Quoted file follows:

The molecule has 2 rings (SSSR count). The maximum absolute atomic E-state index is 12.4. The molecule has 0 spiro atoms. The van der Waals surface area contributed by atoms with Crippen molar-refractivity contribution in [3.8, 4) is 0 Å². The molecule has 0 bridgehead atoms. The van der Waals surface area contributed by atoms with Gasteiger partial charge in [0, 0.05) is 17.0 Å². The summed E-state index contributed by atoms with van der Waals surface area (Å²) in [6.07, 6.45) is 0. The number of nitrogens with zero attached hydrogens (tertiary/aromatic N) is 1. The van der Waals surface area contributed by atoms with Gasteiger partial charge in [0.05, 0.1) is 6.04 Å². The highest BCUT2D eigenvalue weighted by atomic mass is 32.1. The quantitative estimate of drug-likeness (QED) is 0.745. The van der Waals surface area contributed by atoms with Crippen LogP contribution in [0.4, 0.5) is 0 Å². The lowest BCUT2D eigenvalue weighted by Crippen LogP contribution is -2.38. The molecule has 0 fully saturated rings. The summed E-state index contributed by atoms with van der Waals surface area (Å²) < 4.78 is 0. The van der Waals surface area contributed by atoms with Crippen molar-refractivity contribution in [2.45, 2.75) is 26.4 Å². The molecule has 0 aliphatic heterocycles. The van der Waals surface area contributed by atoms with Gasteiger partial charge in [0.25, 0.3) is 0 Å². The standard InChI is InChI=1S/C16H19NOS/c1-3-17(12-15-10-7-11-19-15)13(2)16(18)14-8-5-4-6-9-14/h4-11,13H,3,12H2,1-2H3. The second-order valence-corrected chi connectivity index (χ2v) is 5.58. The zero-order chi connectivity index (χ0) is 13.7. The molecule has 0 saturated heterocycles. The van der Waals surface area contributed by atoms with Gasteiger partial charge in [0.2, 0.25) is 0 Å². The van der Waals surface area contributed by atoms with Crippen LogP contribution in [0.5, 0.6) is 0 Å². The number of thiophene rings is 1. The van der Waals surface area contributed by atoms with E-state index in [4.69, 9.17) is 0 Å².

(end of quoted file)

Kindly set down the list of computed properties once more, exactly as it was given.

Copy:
The molecule has 2 rings (SSSR count). The maximum absolute atomic E-state index is 12.4. The molecule has 0 spiro atoms. The van der Waals surface area contributed by atoms with Crippen molar-refractivity contribution in [3.8, 4) is 0 Å². The molecule has 0 bridgehead atoms. The van der Waals surface area contributed by atoms with Gasteiger partial charge in [0, 0.05) is 17.0 Å². The summed E-state index contributed by atoms with van der Waals surface area (Å²) in [6.07, 6.45) is 0. The number of nitrogens with zero attached hydrogens (tertiary/aromatic N) is 1. The van der Waals surface area contributed by atoms with Gasteiger partial charge in [0.05, 0.1) is 6.04 Å². The highest BCUT2D eigenvalue weighted by atomic mass is 32.1. The quantitative estimate of drug-likeness (QED) is 0.745. The van der Waals surface area contributed by atoms with Crippen LogP contribution in [0.4, 0.5) is 0 Å². The lowest BCUT2D eigenvalue weighted by Crippen LogP contribution is -2.38. The molecule has 0 fully saturated rings. The summed E-state index contributed by atoms with van der Waals surface area (Å²) < 4.78 is 0. The van der Waals surface area contributed by atoms with Crippen molar-refractivity contribution in [2.45, 2.75) is 26.4 Å². The molecule has 0 aliphatic heterocycles. The van der Waals surface area contributed by atoms with Gasteiger partial charge in [0.25, 0.3) is 0 Å². The standard InChI is InChI=1S/C16H19NOS/c1-3-17(12-15-10-7-11-19-15)13(2)16(18)14-8-5-4-6-9-14/h4-11,13H,3,12H2,1-2H3. The second-order valence-corrected chi connectivity index (χ2v) is 5.58. The zero-order chi connectivity index (χ0) is 13.7. The molecule has 0 saturated heterocycles. The van der Waals surface area contributed by atoms with Gasteiger partial charge in [0.2, 0.25) is 0 Å². The van der Waals surface area contributed by atoms with Crippen LogP contribution in [0.5, 0.6) is 0 Å². The number of thiophene rings is 1. The van der Waals surface area contributed by atoms with E-state index in [4.69, 9.17) is 0 Å².